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Regular aspirin use was associated with lower NAFLD prevalence

PHILADELPHIA — Regular aspirin use was associated with a decreased prevalence of nonalcoholic fatty liver disease among men and older patients, according to data presented at the ACG Annual Scientific Meeting. 

“Our biologically plausible findings suggest regular aspirin use may be associated with a lower prevalence of NAFLD, primarily in men or those who are older,” Huafeng Shen, MD, of the Nassau University Medical Center, New York, said during the presentation.

Shen and colleagues evaluated data from 11,416 adults (aged 20-74 years) who underwent ultrasonography in the Third National Health and Nutrition Examination Survey. All of the patients were divided into two groups; one group consisted of 2,889 patients with nonalcoholic fatty liver disease (NAFLD) and the other group consisted of 8,527 patients who served as controls. Aspirin use was determined by calculating the amount of times it had been used per month: never, occasionally (between 1 and 14 times) or regularly (greater than 15 times). The dose amount per use was not included or analyzed, according to Shen.

Multivariate logistic regression analysis showed that among the male patients, NAFLD prevalence was lower with occasional aspirin use (OR=0.58; 95% CI, 0.46-0.74) and regular aspirin use (OR=0.32; 95% CI, 0.23-0.45). Overall, women who used aspirin regularly had an OR of 0.80 (95% CI, 0.56-1.14).

NAFLD was inversely associated with occasional aspirin use (OR=0.74; 95% CI, 0.56-0.99) and regular use (OR=0.21; 95% CI, 0.14-0.30) among patients older than 60 years of age, but was not inversely associated with young patients.

According to Shen, young patients had a higher clearance against older subjects and women experienced more urinary excretion of aspirin and its metabolites compared with men.

As a result, younger or female patients “may require higher aspirin doses to achieve a drug effect against NAFLD,” he said.  

For more information:

Shen H. Abstract 28. Presented at: Annual ACG Scientific Meeting, Oct. 20-22, 2014; Philadelphia, PA.

Disclosure: Relevant financial disclosures were not provided by the researchers.

 

PHILADELPHIA — Regular aspirin use was associated with a decreased prevalence of nonalcoholic fatty liver disease among men and older patients, according to data presented at the ACG Annual Scientific Meeting. 

“Our biologically plausible findings suggest regular aspirin use may be associated with a lower prevalence of NAFLD, primarily in men or those who are older,” Huafeng Shen, MD, of the Nassau University Medical Center, New York, said during the presentation.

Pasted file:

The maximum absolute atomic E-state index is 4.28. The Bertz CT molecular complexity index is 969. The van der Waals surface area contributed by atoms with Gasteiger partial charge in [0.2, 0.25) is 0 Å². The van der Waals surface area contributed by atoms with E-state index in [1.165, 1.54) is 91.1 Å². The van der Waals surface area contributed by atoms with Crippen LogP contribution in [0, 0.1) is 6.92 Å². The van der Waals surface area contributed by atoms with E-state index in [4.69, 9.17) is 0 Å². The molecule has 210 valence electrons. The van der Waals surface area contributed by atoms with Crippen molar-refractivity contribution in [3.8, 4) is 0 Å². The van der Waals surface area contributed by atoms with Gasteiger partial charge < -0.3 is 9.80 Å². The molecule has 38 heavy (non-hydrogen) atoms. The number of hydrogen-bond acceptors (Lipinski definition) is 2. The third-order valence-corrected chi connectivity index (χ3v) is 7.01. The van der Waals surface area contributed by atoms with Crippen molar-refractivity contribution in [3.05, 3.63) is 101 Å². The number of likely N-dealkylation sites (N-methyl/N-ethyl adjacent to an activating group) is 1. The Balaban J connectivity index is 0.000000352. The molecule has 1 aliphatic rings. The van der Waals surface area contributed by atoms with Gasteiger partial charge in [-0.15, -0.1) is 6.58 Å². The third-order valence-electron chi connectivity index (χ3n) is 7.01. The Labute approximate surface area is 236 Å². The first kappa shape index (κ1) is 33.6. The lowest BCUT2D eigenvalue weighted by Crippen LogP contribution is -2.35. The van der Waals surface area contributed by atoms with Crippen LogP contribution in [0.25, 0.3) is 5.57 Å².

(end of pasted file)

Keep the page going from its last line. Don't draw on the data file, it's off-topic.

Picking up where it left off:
Shen and colleagues evaluated data from 11,416 adults (aged 20-74 years) who underwent ultrasonography in the Third National Health and Nutrition Examination Survey. All of the patients were divided into two groups; one group consisted of 2,889 patients with nonalcoholic fatty liver disease (NAFLD) and the other group consisted of 8,527 patients who served as controls. Aspirin use was determined by calculating the amount of times it had been used per month: never, occasionally (between 1 and 14 times) or regularly (greater than 15 times). The dose amount per use was not included or analyzed, according to Shen.

Multivariate logistic regression analysis showed that among the male patients, NAFLD prevalence was lower with occasional aspirin use (OR=0.58; 95% CI, 0.46-0.74) and regular aspirin use (OR=0.32; 95% CI, 0.23-0.45). Overall, women who used aspirin regularly had an OR of 0.80 (95% CI, 0.56-1.14).

NAFLD was inversely associated with occasional aspirin use (OR=0.74; 95% CI, 0.56-0.99) and regular use (OR=0.21; 95% CI, 0.14-0.30) among patients older than 60 years of age, but was not inversely associated with young patients.

According to Shen, young patients had a higher clearance against older subjects and women experienced more urinary excretion of aspirin and its metabolites compared with men.

As a result, younger or female patients “may require higher aspirin doses to achieve a drug effect against NAFLD,” he said.  

For more information:

Shen H. Abstract 28. Presented at: Annual ACG Scientific Meeting, Oct. 20-22, 2014; Philadelphia, PA.

Disclosure: Relevant financial disclosures were not provided by the researchers.

 

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